More random python observations from a perl programmer

Neil Schemenauer nascheme at
Sat Aug 21 14:50:26 EDT 1999

I think you misunderstand the intention of my post.  I am not
trying to defend Python on point.  Python is not perfect.  I am
trying to give some information of why things are the way they
are and am trying to help a new user of the language understand

Is it really productive to keep repeating that length one tuples
in Python are weird?

Tom Christiansen <tchrist at> wrote:
>In comp.lang.python, 
>    nascheme at (Neil Schemenauer) writes:
>:It is not too hard to remember what is mutable and what is not.
>I'm not sure that this maps well to the way people think, considering
>that everyone keeps telling me that it's "just something you have to
>learn and/or get used to", which means it's not intuitive at first.
>And that was my point of listing it as a gotcha.

I don't deny that this is a gotcha.

> Why can python copy sequences of chars (1-byte strings)
>    s = "this stuff"
>    t = s
>But as soon as you have a sequence of, oh, integers for example, you
>can't use the same set-up.  Very odd.

You are still confused.  Python does not copy anything
implicitly.  Read my other post about this.  Maybe the id()
function will help:

    >>> a = 'hello'
    >>> id(a)
    >>> b = a
    >>> id(b)

[on perl copying objects]
>Yes, with 1st-class arrays (you say lists) and hashes (you say
>dictoinaries).  But not with instances, which are always by definition
>references, and suffer the same confusion.  That's why base types
>are easier to use for many "accidental programmers".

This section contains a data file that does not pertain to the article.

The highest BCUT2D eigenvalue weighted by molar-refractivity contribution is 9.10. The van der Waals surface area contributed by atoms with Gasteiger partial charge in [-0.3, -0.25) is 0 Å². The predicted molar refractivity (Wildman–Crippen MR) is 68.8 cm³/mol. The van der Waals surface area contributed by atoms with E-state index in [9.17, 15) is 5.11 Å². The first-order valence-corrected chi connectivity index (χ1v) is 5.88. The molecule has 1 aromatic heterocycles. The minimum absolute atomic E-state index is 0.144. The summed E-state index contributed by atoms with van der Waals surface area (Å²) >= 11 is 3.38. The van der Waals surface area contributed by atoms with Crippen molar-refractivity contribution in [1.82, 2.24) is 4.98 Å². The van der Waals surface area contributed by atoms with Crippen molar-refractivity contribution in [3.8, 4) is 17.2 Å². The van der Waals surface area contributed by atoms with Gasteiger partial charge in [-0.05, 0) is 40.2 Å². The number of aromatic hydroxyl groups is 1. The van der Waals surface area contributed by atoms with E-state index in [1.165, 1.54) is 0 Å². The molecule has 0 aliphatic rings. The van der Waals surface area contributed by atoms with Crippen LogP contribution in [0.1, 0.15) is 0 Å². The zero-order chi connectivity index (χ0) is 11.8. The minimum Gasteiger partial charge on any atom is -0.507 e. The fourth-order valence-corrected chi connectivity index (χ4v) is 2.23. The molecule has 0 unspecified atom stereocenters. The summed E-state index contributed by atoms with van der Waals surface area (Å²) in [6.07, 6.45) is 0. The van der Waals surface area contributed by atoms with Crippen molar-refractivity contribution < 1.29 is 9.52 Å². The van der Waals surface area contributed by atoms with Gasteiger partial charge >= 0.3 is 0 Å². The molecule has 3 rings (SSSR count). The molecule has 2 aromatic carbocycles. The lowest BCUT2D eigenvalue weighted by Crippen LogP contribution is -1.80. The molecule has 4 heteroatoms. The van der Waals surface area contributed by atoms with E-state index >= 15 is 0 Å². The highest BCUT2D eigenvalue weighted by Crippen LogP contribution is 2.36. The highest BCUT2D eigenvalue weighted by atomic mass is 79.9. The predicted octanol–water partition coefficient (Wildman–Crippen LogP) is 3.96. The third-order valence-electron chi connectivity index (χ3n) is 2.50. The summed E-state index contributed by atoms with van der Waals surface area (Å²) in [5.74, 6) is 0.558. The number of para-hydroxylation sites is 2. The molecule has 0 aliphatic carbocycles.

What happends when you have a large array and pass it to a
function?  This seems pretty inefficient.  If the array is not
copied then why are they so many rules about when something is
copied and when it is not.

>:>    Slices in Python must be contiguous ranges of a sequence.
>:>    In Perl, there's no such restriction.  
>:Use a dictionary if you want this.
>Huh?  How would I use a dictionary

Sorry, I didn't read you problem close enough.

[on del as a statement]
>I *really* don't undertsand this. Why does Python have so many
>"statements" compared with C or Perl?  What does this actually buy you?
>I can remove variable bindings just fine with the undef() or delete()
>functions in Perl, without needing to sacrifice an entire *statement*
>in the grammar for this!  There must be something important that I'm
>not understanding here, and I'd like to.

That undef() must be an interesting function to be able to modify
the binding of its caller.  You don't see a conceptual problem
with this?  Can user written functions do this too?


More information about the Python-list mailing list